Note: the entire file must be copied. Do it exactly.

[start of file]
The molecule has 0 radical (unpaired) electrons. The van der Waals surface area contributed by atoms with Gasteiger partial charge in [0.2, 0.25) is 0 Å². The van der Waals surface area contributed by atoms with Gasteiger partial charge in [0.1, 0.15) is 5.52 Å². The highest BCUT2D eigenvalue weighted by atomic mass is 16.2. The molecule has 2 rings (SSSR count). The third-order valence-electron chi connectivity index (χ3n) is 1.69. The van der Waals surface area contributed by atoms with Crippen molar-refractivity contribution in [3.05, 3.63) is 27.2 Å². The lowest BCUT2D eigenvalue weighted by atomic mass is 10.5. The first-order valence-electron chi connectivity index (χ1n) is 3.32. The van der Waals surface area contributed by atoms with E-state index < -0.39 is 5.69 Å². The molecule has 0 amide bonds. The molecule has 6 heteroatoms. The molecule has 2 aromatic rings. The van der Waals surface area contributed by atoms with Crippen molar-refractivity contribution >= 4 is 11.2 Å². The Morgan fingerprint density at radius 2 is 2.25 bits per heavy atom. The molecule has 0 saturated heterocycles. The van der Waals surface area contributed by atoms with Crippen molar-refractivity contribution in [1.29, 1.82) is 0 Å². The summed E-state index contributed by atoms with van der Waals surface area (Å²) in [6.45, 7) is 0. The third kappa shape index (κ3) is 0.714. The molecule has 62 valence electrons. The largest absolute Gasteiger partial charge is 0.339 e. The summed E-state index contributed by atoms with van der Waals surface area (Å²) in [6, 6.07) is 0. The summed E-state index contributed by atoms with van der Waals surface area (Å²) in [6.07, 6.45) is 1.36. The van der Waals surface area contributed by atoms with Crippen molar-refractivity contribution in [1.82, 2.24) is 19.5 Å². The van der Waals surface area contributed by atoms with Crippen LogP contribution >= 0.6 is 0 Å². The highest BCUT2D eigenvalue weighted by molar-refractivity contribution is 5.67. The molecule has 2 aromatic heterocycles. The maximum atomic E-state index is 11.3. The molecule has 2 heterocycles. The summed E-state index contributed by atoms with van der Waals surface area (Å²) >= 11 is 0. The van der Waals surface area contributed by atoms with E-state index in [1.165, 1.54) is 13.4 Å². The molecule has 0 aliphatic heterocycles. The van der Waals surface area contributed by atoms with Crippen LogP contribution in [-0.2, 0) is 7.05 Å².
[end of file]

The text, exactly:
The molecule has 0 radical (unpaired) electrons. The van der Waals surface area contributed by atoms with Gasteiger partial charge in [0.2, 0.25) is 0 Å². The van der Waals surface area contributed by atoms with Gasteiger partial charge in [0.1, 0.15) is 5.52 Å². The highest BCUT2D eigenvalue weighted by atomic mass is 16.2. The molecule has 2 rings (SSSR count). The third-order valence-electron chi connectivity index (χ3n) is 1.69. The van der Waals surface area contributed by atoms with Crippen molar-refractivity contribution in [3.05, 3.63) is 27.2 Å². The lowest BCUT2D eigenvalue weighted by atomic mass is 10.5. The first-order valence-electron chi connectivity index (χ1n) is 3.32. The van der Waals surface area contributed by atoms with E-state index < -0.39 is 5.69 Å². The molecule has 0 amide bonds. The molecule has 6 heteroatoms. The molecule has 2 aromatic rings. The van der Waals surface area contributed by atoms with Crippen molar-refractivity contribution >= 4 is 11.2 Å². The Morgan fingerprint density at radius 2 is 2.25 bits per heavy atom. The molecule has 0 saturated heterocycles. The van der Waals surface area contributed by atoms with Crippen molar-refractivity contribution in [1.29, 1.82) is 0 Å². The summed E-state index contributed by atoms with van der Waals surface area (Å²) in [6.45, 7) is 0. The third kappa shape index (κ3) is 0.714. The molecule has 62 valence electrons. The largest absolute Gasteiger partial charge is 0.339 e. The summed E-state index contributed by atoms with van der Waals surface area (Å²) in [6, 6.07) is 0. The summed E-state index contributed by atoms with van der Waals surface area (Å²) in [6.07, 6.45) is 1.36. The van der Waals surface area contributed by atoms with Crippen molar-refractivity contribution in [1.82, 2.24) is 19.5 Å². The van der Waals surface area contributed by atoms with Crippen LogP contribution >= 0.6 is 0 Å². The highest BCUT2D eigenvalue weighted by molar-refractivity contribution is 5.67. The molecule has 2 aromatic heterocycles. The maximum atomic E-state index is 11.3. The molecule has 2 heterocycles. The summed E-state index contributed by atoms with van der Waals surface area (Å²) >= 11 is 0. The van der Waals surface area contributed by atoms with E-state index in [1.165, 1.54) is 13.4 Å². The molecule has 0 aliphatic heterocycles. The van der Waals surface area contributed by atoms with Crippen LogP contribution in [-0.2, 0) is 7.05 Å².